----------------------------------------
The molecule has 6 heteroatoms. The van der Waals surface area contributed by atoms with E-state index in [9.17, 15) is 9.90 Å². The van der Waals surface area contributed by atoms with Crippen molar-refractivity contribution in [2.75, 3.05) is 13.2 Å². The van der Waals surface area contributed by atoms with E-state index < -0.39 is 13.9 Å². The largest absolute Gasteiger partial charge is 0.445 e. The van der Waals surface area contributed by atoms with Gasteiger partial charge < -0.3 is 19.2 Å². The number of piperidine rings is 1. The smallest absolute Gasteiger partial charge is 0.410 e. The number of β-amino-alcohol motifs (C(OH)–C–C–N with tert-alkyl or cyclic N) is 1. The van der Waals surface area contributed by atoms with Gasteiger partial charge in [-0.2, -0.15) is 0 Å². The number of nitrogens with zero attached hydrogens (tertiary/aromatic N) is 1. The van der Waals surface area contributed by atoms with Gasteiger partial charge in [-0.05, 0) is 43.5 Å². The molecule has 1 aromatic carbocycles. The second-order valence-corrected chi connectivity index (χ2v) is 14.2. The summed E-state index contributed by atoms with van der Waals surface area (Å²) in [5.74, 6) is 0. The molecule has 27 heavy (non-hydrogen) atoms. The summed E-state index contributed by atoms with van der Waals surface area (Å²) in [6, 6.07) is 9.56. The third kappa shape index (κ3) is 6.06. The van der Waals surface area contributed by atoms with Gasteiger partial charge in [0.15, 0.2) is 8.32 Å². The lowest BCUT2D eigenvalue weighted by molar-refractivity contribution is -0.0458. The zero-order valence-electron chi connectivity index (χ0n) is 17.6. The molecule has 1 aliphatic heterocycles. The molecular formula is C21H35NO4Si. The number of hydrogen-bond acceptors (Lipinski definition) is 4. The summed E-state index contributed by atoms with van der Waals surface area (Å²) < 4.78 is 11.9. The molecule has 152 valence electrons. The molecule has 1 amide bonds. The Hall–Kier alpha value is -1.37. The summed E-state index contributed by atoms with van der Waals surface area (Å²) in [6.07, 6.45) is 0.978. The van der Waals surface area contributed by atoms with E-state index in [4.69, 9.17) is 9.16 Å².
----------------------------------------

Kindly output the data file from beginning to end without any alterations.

The molecule has 6 heteroatoms. The van der Waals surface area contributed by atoms with E-state index in [9.17, 15) is 9.90 Å². The van der Waals surface area contributed by atoms with Crippen molar-refractivity contribution in [2.75, 3.05) is 13.2 Å². The van der Waals surface area contributed by atoms with E-state index < -0.39 is 13.9 Å². The largest absolute Gasteiger partial charge is 0.445 e. The van der Waals surface area contributed by atoms with Gasteiger partial charge < -0.3 is 19.2 Å². The number of piperidine rings is 1. The smallest absolute Gasteiger partial charge is 0.410 e. The number of β-amino-alcohol motifs (C(OH)–C–C–N with tert-alkyl or cyclic N) is 1. The van der Waals surface area contributed by atoms with Gasteiger partial charge in [-0.2, -0.15) is 0 Å². The number of nitrogens with zero attached hydrogens (tertiary/aromatic N) is 1. The van der Waals surface area contributed by atoms with Gasteiger partial charge in [-0.05, 0) is 43.5 Å². The molecule has 1 aromatic carbocycles. The second-order valence-corrected chi connectivity index (χ2v) is 14.2. The summed E-state index contributed by atoms with van der Waals surface area (Å²) in [5.74, 6) is 0. The molecule has 27 heavy (non-hydrogen) atoms. The summed E-state index contributed by atoms with van der Waals surface area (Å²) in [6, 6.07) is 9.56. The third kappa shape index (κ3) is 6.06. The van der Waals surface area contributed by atoms with Gasteiger partial charge in [0.15, 0.2) is 8.32 Å². The lowest BCUT2D eigenvalue weighted by molar-refractivity contribution is -0.0458. The zero-order valence-electron chi connectivity index (χ0n) is 17.6. The molecule has 1 aliphatic heterocycles. The molecular formula is C21H35NO4Si. The number of hydrogen-bond acceptors (Lipinski definition) is 4. The summed E-state index contributed by atoms with van der Waals surface area (Å²) < 4.78 is 11.9. The molecule has 152 valence electrons. The molecule has 1 amide bonds. The Hall–Kier alpha value is -1.37. The summed E-state index contributed by atoms with van der Waals surface area (Å²) in [6.07, 6.45) is 0.978. The van der Waals surface area contributed by atoms with E-state index in [4.69, 9.17) is 9.16 Å².